Sussing Shepherd

Take this with a grain, but early murmurings about Robert De Niro‘s The Good Shepherd (Universal, 12.22) indicate it’s less of a story of how a real-life CIA counter-espionage ace (Matt Damon) gradually succumbs to obsessiveness and paranoia, and more of a…well, the readings are a bit vague. Positive but varying — how’s that?
Damon plays Edward Wilson, a character modelled on legendary super-spook James Jesus Angleton. And Shepherd, a verite spy thriller, is more or less his story. It’s said to be dense and labrynthian and exacting — all positive things — and also that it’s a wee bit long (or was when the film was screened a while back) and that it needs a few trims.

Matt Damon and Angelina Jolie in Robert De Niro’s The Good Sherpherd (Universal, 12.22)

There’s a bit of a “hmmm” factor though. I haven’t heard that much, but I’ve heard enough to wonder if the film has soft-pedalled or even bypassed who and what Angleton became as he got older and more caught up in the rigors of counter- espionage.
The studio-supplied synopsis on Coming Soon says Shepherd is about “the tumultuous early history of the Central Intelligence Agency” so maybe it doesn’t even touch the ’70s. How old could Damon play? A guy in his late 30s or early 40s? That would take Wlson/Angleton story into the early ’60s.
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One guy called Shepherd a kind of Godfather-like epic about the CIA from the mid ’40s to whenever (i.e., it doesn’t stay with Wilson/Angleton until the end of his career or life). Another said the Godfather analogy is off-base, and called it a rich, fascinating inside-the-CIA drama with a side serving of Wilson/Angleton gradually “paying a price” for being ultra-obsessive about counter-sleuthing.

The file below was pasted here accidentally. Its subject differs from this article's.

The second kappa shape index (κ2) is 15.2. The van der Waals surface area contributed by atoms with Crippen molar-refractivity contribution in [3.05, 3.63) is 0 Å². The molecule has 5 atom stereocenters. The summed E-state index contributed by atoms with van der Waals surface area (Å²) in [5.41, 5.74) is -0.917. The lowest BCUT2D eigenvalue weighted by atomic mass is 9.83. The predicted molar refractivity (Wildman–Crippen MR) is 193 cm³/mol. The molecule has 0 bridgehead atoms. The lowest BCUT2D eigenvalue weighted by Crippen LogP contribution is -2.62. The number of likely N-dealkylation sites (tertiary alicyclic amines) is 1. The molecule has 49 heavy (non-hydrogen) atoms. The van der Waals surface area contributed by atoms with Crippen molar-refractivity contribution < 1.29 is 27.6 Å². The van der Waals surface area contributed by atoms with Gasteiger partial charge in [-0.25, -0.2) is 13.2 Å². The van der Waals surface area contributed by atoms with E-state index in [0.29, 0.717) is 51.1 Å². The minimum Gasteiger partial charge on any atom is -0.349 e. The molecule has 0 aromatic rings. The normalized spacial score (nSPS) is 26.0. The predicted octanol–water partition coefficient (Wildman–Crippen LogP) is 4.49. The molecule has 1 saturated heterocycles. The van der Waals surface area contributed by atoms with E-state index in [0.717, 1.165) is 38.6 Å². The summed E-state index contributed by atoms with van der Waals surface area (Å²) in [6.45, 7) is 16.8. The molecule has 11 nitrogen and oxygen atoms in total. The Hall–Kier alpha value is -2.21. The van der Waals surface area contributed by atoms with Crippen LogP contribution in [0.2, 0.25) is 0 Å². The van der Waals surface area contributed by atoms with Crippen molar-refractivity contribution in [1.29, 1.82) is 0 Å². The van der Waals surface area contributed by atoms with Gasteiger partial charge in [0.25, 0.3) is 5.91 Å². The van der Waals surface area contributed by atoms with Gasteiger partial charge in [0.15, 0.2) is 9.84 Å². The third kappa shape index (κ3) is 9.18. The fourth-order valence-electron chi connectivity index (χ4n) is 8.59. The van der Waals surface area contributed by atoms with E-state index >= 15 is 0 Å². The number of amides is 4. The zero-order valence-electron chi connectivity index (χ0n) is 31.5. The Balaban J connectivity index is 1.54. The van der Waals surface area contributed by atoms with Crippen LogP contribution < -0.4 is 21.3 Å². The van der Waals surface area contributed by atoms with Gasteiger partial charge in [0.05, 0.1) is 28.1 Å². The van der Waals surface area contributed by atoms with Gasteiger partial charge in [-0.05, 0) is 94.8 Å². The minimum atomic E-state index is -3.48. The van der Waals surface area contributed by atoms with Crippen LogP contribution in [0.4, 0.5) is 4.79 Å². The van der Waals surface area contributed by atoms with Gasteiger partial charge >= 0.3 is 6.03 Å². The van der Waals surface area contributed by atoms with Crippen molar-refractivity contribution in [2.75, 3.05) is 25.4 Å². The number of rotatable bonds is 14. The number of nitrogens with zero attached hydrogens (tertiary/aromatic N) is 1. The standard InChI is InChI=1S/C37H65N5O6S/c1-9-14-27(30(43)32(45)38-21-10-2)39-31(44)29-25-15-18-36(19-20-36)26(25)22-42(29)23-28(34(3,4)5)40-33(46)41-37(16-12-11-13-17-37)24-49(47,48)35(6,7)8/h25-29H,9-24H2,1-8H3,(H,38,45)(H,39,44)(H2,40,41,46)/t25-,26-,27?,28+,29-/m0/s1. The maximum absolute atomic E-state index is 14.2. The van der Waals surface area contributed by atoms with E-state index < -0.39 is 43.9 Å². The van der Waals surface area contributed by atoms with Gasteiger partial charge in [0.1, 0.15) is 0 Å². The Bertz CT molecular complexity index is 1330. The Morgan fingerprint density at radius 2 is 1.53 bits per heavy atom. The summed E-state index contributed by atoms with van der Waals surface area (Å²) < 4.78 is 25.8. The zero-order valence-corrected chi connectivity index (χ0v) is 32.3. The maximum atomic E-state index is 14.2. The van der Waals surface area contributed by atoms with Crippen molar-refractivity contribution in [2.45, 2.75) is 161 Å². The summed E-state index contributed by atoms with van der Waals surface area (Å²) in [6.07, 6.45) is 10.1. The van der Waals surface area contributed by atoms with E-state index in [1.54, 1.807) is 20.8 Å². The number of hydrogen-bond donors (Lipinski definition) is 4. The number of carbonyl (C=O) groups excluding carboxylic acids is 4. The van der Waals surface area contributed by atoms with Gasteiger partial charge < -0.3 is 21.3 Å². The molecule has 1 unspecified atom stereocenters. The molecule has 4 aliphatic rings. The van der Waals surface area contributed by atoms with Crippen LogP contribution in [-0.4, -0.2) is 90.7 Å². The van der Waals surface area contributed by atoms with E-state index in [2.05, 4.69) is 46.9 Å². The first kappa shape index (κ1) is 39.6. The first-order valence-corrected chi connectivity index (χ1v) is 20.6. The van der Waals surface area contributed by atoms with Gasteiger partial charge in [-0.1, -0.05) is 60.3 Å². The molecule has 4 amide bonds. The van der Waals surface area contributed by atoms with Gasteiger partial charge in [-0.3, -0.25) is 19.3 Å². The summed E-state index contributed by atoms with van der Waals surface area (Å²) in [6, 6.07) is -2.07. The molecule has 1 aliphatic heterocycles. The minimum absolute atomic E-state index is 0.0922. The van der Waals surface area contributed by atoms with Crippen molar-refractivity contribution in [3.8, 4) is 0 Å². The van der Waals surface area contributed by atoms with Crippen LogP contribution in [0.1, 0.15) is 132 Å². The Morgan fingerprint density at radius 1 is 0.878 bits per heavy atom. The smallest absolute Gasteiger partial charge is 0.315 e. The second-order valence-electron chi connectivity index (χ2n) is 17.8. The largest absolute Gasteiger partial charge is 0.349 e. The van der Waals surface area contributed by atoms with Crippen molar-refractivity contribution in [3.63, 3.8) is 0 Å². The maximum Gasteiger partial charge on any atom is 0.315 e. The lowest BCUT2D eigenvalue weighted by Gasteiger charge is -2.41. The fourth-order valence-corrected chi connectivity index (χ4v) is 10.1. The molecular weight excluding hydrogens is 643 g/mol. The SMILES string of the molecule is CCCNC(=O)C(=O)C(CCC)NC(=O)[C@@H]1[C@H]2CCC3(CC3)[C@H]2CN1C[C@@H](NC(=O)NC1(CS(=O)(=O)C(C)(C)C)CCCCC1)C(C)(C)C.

And yet if you know anything about Angleton, you know he’s mainly known for having become a bit of a wackjob, especially in the ’70s. Go to Angleton’s Wikipedia biography and you’ll read that Angleton’s “excesses as a counter- intelligence czar, arising from extreme paranoia that may have been clinical, had adverse effects on the agency, especially during the 1970s.”

(l.) Damon as Wilson; (r.) the real James Angleton

You’ll also read that the term “Angletonian” is an adjective meaning something conspiratorial, bizarre, eerie or arcane.
And yet one of the Good Shepherd viewers I spoke to said flat-out that Wilson doesn’t turn into a nutter. Maybe he was just downplaying it — maybe Damon just turns hyper and rigid as opposed to foaming at the mouth — or maybe the Shepherd plot doesn’t advance that far.
But if De Niro (working from a script by Eric Roth) has de-accentuated Wilson’s wackazoid aspects, that would be a bit like making a movie about boxer Jake La Motta and downplaying the fact that he eventually turned into an overweight, wild-mannered Miami club owner who wound up on the skids.
The Good Shepherd costars include Angelina Jolie, De Niro, William Hurt, John Turturro, Alec Baldwin, Billy Crudup, Keirr Dullea, Michael Gambon, Gabriel Macht and Joe Pesci.

Jolie, Robert De Niro on set of The Good Shepherd

Wikipedia’s opening graph reads as follows: “A poetry aficionado with known ties with the likes of Ezra Pound and T.S. Eliot, and an avid fly-fisherman and orchid- grower, Angleton was an unofficial adviser to successive directors of the CIA, most notably Allen Dulles and Richard Helms. His creative genius for scenario- building and thoroughly penetrating understanding of espionage, deception and false flag operations remain uneclipsed to this very day.
“Considered by many within the intelligence profession as the single most polari- zing, most controversial and admittedly most revered spymaster bar none, Angle- ton had lived spy tradecraft with mad passion. Even the KGB used much of his tradecraft as training tools for their case officers and assets.”